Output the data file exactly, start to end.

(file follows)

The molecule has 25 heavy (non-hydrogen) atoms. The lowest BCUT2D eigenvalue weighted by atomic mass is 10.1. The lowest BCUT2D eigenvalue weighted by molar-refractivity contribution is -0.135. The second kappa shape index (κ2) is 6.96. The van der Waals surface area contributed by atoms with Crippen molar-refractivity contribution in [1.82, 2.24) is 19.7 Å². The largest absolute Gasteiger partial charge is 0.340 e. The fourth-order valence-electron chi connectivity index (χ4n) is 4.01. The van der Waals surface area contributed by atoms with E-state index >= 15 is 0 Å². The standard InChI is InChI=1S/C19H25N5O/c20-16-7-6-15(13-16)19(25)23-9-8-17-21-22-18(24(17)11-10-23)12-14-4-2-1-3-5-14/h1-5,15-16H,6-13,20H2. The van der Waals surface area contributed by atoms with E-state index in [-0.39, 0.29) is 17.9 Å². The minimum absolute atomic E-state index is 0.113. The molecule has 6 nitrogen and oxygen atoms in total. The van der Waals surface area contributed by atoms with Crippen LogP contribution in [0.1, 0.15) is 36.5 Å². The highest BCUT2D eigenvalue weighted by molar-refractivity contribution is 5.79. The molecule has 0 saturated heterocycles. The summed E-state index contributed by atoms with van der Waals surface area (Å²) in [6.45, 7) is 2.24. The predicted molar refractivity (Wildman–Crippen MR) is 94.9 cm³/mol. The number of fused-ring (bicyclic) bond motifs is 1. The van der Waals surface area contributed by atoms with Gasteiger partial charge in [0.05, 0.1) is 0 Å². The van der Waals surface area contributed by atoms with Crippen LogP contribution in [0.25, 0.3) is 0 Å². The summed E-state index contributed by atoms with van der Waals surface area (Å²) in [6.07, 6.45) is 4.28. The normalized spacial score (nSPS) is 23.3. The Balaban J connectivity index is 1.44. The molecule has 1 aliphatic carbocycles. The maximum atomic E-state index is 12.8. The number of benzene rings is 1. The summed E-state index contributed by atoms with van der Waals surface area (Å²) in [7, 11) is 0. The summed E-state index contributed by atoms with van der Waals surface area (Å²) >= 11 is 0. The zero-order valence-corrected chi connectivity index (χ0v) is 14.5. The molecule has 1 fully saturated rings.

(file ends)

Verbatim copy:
The molecule has 25 heavy (non-hydrogen) atoms. The lowest BCUT2D eigenvalue weighted by atomic mass is 10.1. The lowest BCUT2D eigenvalue weighted by molar-refractivity contribution is -0.135. The second kappa shape index (κ2) is 6.96. The van der Waals surface area contributed by atoms with Crippen molar-refractivity contribution in [1.82, 2.24) is 19.7 Å². The largest absolute Gasteiger partial charge is 0.340 e. The fourth-order valence-electron chi connectivity index (χ4n) is 4.01. The van der Waals surface area contributed by atoms with E-state index >= 15 is 0 Å². The standard InChI is InChI=1S/C19H25N5O/c20-16-7-6-15(13-16)19(25)23-9-8-17-21-22-18(24(17)11-10-23)12-14-4-2-1-3-5-14/h1-5,15-16H,6-13,20H2. The van der Waals surface area contributed by atoms with E-state index in [-0.39, 0.29) is 17.9 Å². The minimum absolute atomic E-state index is 0.113. The molecule has 6 nitrogen and oxygen atoms in total. The van der Waals surface area contributed by atoms with Crippen LogP contribution in [0.1, 0.15) is 36.5 Å². The highest BCUT2D eigenvalue weighted by molar-refractivity contribution is 5.79. The molecule has 0 saturated heterocycles. The summed E-state index contributed by atoms with van der Waals surface area (Å²) in [6.45, 7) is 2.24. The predicted molar refractivity (Wildman–Crippen MR) is 94.9 cm³/mol. The number of fused-ring (bicyclic) bond motifs is 1. The van der Waals surface area contributed by atoms with Gasteiger partial charge in [0.05, 0.1) is 0 Å². The van der Waals surface area contributed by atoms with Crippen LogP contribution in [0.25, 0.3) is 0 Å². The summed E-state index contributed by atoms with van der Waals surface area (Å²) in [6.07, 6.45) is 4.28. The normalized spacial score (nSPS) is 23.3. The Balaban J connectivity index is 1.44. The molecule has 1 aliphatic carbocycles. The maximum atomic E-state index is 12.8. The number of benzene rings is 1. The summed E-state index contributed by atoms with van der Waals surface area (Å²) in [7, 11) is 0. The summed E-state index contributed by atoms with van der Waals surface area (Å²) >= 11 is 0. The zero-order valence-corrected chi connectivity index (χ0v) is 14.5. The molecule has 1 fully saturated rings.